Tesla, named after Serbian inventor Nikola Tesla, was incorporated in 2003 and unveiled its first car, the Roadster, in 2007. With a base price around $110,000, the Roadster is in a premium bracket, comparable to gas-powered sport vehicles such as those offered by Mercedes and Porsche. Tesla is growing rapidly, but it faces material risk.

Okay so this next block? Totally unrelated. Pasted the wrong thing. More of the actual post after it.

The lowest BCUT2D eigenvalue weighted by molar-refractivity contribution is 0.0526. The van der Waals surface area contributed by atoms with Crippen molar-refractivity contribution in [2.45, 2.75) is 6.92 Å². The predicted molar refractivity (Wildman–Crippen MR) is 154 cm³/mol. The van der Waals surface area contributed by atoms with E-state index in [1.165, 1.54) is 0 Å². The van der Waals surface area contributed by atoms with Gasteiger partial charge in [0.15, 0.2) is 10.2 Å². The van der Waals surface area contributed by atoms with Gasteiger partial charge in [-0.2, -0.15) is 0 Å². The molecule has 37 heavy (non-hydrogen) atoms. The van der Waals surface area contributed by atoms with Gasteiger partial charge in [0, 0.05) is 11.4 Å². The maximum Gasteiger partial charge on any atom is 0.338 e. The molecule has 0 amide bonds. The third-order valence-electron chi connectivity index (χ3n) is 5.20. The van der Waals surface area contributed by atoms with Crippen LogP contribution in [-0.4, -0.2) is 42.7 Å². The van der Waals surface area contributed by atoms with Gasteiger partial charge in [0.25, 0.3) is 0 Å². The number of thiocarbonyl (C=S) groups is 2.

Tesla went public on the Nasdaq last June, and its stock has since fallen 2.1%. Already, it has been dogged by recalls. In May of 2009, it sent technicians to the homes of 345 Roadster owners to tighten hub flange bolts. Then, in October, it recalled an estimated 439 cars to remove an auxiliary cable, part of a back-up power system, that presented a fire risk if it chafed a nearby carbon-fiber panel. Relative to the recall woes of major brands, such as Toyota (TM), Tesla's were relatively insignificant. They haven't damaged sales, either. Roadster's unit tally has passed 1,500. The sports car is churning asphalt in 30 countries.Tesla's first derivative, the Roadster Sport, is also gaining popularity, helped by positive reviews. Its zero-to-60-miles-per-hour acceleration of 3.7 seconds has legitimized the franchise as a competitor to established sports brands. However, two tenths of a second costs an extra $20,000. The Sport is priced above its predecessor, commanding roughly $130,000. The Model S, which is still in development, is a sedan, tentatively priced at around $57,000 and designed to poach market share from BMW, Audi and the like. Tesla reported in December that it has already booked more than 3,000 Model S reservations ahead of the release. Tesla will disclose fourth-quarter results on February 15. During the third quarter, its net loss narrowed 9%, sequentially, to less than $35 million, or 38 cents a share, as revenue grew 10% to $31 million. Yet, automotive sales declined marginally as development-services revenue surged 78%, quarter-over-quarter, to $7.9 million, buoying the top line. From an investor's perspective, development services, which now encompasses partnerships with Toyota to develop a powertrain system for an electric RAV4 and battery design for the Daimler A-Class, is the preferable growth venue. The development-services unit's quarterly gross margin expanded from 58% to 68%, sequentially, assisted by new deals and improved pricing.